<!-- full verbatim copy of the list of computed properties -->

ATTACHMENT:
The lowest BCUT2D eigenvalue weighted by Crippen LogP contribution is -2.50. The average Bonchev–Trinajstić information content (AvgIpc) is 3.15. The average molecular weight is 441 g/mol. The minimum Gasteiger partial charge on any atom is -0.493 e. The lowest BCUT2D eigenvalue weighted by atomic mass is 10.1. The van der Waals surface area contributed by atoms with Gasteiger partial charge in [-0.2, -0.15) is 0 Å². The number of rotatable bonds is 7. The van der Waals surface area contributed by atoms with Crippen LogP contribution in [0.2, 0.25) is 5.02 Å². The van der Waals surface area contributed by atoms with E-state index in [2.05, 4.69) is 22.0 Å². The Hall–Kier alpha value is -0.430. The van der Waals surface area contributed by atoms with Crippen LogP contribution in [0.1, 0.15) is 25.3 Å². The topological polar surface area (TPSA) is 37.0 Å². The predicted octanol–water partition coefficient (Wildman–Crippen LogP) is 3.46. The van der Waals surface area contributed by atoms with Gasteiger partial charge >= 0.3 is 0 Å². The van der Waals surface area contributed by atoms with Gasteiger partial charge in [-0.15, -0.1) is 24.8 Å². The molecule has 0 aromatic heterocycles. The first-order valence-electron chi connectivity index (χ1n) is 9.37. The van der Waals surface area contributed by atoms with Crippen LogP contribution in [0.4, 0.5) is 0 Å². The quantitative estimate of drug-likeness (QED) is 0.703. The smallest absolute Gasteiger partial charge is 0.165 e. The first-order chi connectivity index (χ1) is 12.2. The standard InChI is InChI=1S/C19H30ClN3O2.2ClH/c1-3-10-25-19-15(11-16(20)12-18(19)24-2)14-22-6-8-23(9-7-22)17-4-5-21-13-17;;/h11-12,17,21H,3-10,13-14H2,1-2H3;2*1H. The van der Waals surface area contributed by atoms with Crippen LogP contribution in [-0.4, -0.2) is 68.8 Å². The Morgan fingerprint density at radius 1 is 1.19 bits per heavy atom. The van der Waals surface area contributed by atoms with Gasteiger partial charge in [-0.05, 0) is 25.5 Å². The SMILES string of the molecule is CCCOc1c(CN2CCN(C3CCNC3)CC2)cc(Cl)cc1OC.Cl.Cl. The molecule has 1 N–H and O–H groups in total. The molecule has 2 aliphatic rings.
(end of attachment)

The lowest BCUT2D eigenvalue weighted by Crippen LogP contribution is -2.50. The average Bonchev–Trinajstić information content (AvgIpc) is 3.15. The average molecular weight is 441 g/mol. The minimum Gasteiger partial charge on any atom is -0.493 e. The lowest BCUT2D eigenvalue weighted by atomic mass is 10.1. The van der Waals surface area contributed by atoms with Gasteiger partial charge in [-0.2, -0.15) is 0 Å². The number of rotatable bonds is 7. The van der Waals surface area contributed by atoms with Crippen LogP contribution in [0.2, 0.25) is 5.02 Å². The van der Waals surface area contributed by atoms with E-state index in [2.05, 4.69) is 22.0 Å². The Hall–Kier alpha value is -0.430. The van der Waals surface area contributed by atoms with Crippen LogP contribution in [0.1, 0.15) is 25.3 Å². The topological polar surface area (TPSA) is 37.0 Å². The predicted octanol–water partition coefficient (Wildman–Crippen LogP) is 3.46. The van der Waals surface area contributed by atoms with Gasteiger partial charge >= 0.3 is 0 Å². The van der Waals surface area contributed by atoms with Gasteiger partial charge in [-0.15, -0.1) is 24.8 Å². The molecule has 0 aromatic heterocycles. The first-order valence-electron chi connectivity index (χ1n) is 9.37. The van der Waals surface area contributed by atoms with Crippen LogP contribution in [0.4, 0.5) is 0 Å². The quantitative estimate of drug-likeness (QED) is 0.703. The smallest absolute Gasteiger partial charge is 0.165 e. The first-order chi connectivity index (χ1) is 12.2. The standard InChI is InChI=1S/C19H30ClN3O2.2ClH/c1-3-10-25-19-15(11-16(20)12-18(19)24-2)14-22-6-8-23(9-7-22)17-4-5-21-13-17;;/h11-12,17,21H,3-10,13-14H2,1-2H3;2*1H. The van der Waals surface area contributed by atoms with Crippen LogP contribution in [-0.4, -0.2) is 68.8 Å². The Morgan fingerprint density at radius 1 is 1.19 bits per heavy atom. The van der Waals surface area contributed by atoms with Gasteiger partial charge in [-0.05, 0) is 25.5 Å². The SMILES string of the molecule is CCCOc1c(CN2CCN(C3CCNC3)CC2)cc(Cl)cc1OC.Cl.Cl. The molecule has 1 N–H and O–H groups in total. The molecule has 2 aliphatic rings.